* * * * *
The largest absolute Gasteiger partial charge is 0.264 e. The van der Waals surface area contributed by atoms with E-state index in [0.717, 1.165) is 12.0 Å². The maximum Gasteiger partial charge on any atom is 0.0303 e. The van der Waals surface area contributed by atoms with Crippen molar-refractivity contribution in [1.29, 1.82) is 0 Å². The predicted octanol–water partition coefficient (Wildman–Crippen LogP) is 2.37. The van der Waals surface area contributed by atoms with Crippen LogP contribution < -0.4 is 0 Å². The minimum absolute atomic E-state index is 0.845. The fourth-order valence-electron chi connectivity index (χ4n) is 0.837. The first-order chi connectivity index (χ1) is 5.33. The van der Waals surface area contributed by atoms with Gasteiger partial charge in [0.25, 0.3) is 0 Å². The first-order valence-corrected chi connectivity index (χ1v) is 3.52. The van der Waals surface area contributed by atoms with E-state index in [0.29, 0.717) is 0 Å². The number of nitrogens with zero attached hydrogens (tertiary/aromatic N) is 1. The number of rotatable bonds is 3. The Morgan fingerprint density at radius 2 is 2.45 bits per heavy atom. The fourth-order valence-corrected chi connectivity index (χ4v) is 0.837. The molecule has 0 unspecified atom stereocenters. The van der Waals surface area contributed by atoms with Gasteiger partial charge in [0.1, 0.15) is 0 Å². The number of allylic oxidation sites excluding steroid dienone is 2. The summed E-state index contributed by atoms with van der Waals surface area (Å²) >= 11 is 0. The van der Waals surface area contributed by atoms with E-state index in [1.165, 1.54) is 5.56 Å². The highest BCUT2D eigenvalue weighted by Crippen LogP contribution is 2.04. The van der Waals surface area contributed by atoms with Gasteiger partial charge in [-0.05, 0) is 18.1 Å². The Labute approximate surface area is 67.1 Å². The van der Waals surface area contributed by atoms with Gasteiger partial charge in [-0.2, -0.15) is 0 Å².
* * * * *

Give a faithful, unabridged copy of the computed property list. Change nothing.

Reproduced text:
The largest absolute Gasteiger partial charge is 0.264 e. The van der Waals surface area contributed by atoms with E-state index in [0.717, 1.165) is 12.0 Å². The maximum Gasteiger partial charge on any atom is 0.0303 e. The van der Waals surface area contributed by atoms with Crippen molar-refractivity contribution in [1.29, 1.82) is 0 Å². The predicted octanol–water partition coefficient (Wildman–Crippen LogP) is 2.37. The van der Waals surface area contributed by atoms with Crippen LogP contribution < -0.4 is 0 Å². The minimum absolute atomic E-state index is 0.845. The fourth-order valence-electron chi connectivity index (χ4n) is 0.837. The first-order chi connectivity index (χ1) is 5.33. The van der Waals surface area contributed by atoms with Gasteiger partial charge in [0.25, 0.3) is 0 Å². The first-order valence-corrected chi connectivity index (χ1v) is 3.52. The van der Waals surface area contributed by atoms with E-state index in [0.29, 0.717) is 0 Å². The number of nitrogens with zero attached hydrogens (tertiary/aromatic N) is 1. The number of rotatable bonds is 3. The Morgan fingerprint density at radius 2 is 2.45 bits per heavy atom. The fourth-order valence-corrected chi connectivity index (χ4v) is 0.837. The molecule has 0 unspecified atom stereocenters. The van der Waals surface area contributed by atoms with Gasteiger partial charge in [0.1, 0.15) is 0 Å². The number of allylic oxidation sites excluding steroid dienone is 2. The summed E-state index contributed by atoms with van der Waals surface area (Å²) >= 11 is 0. The van der Waals surface area contributed by atoms with E-state index in [1.165, 1.54) is 5.56 Å². The highest BCUT2D eigenvalue weighted by Crippen LogP contribution is 2.04. The van der Waals surface area contributed by atoms with Gasteiger partial charge in [-0.05, 0) is 18.1 Å². The Labute approximate surface area is 67.1 Å². The van der Waals surface area contributed by atoms with Gasteiger partial charge in [-0.2, -0.15) is 0 Å².